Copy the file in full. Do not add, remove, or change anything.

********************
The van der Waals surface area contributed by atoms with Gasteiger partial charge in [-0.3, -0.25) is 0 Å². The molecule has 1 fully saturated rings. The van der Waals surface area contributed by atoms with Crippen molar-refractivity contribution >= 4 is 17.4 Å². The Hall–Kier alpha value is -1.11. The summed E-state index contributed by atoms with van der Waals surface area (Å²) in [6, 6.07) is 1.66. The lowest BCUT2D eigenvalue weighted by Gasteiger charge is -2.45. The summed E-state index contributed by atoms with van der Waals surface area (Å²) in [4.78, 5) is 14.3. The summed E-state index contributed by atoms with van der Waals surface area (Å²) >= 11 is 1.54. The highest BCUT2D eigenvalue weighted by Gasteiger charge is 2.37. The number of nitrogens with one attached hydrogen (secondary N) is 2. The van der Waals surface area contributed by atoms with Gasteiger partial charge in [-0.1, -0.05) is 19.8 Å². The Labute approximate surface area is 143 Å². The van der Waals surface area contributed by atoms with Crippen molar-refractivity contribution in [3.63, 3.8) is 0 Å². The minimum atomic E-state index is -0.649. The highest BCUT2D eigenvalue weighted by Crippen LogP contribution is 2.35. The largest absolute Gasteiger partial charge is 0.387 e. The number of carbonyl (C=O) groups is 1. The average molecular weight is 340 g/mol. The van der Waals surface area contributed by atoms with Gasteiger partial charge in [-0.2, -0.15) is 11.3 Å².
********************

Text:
The van der Waals surface area contributed by atoms with Gasteiger partial charge in [-0.3, -0.25) is 0 Å². The molecule has 1 fully saturated rings. The van der Waals surface area contributed by atoms with Crippen molar-refractivity contribution >= 4 is 17.4 Å². The Hall–Kier alpha value is -1.11. The summed E-state index contributed by atoms with van der Waals surface area (Å²) in [6, 6.07) is 1.66. The lowest BCUT2D eigenvalue weighted by Gasteiger charge is -2.45. The summed E-state index contributed by atoms with van der Waals surface area (Å²) in [4.78, 5) is 14.3. The summed E-state index contributed by atoms with van der Waals surface area (Å²) >= 11 is 1.54. The highest BCUT2D eigenvalue weighted by Gasteiger charge is 2.37. The number of nitrogens with one attached hydrogen (secondary N) is 2. The van der Waals surface area contributed by atoms with Gasteiger partial charge in [-0.1, -0.05) is 19.8 Å². The Labute approximate surface area is 143 Å². The van der Waals surface area contributed by atoms with Crippen molar-refractivity contribution in [3.63, 3.8) is 0 Å². The minimum atomic E-state index is -0.649. The highest BCUT2D eigenvalue weighted by Crippen LogP contribution is 2.35. The largest absolute Gasteiger partial charge is 0.387 e. The number of carbonyl (C=O) groups is 1. The average molecular weight is 340 g/mol. The van der Waals surface area contributed by atoms with Gasteiger partial charge in [-0.2, -0.15) is 11.3 Å².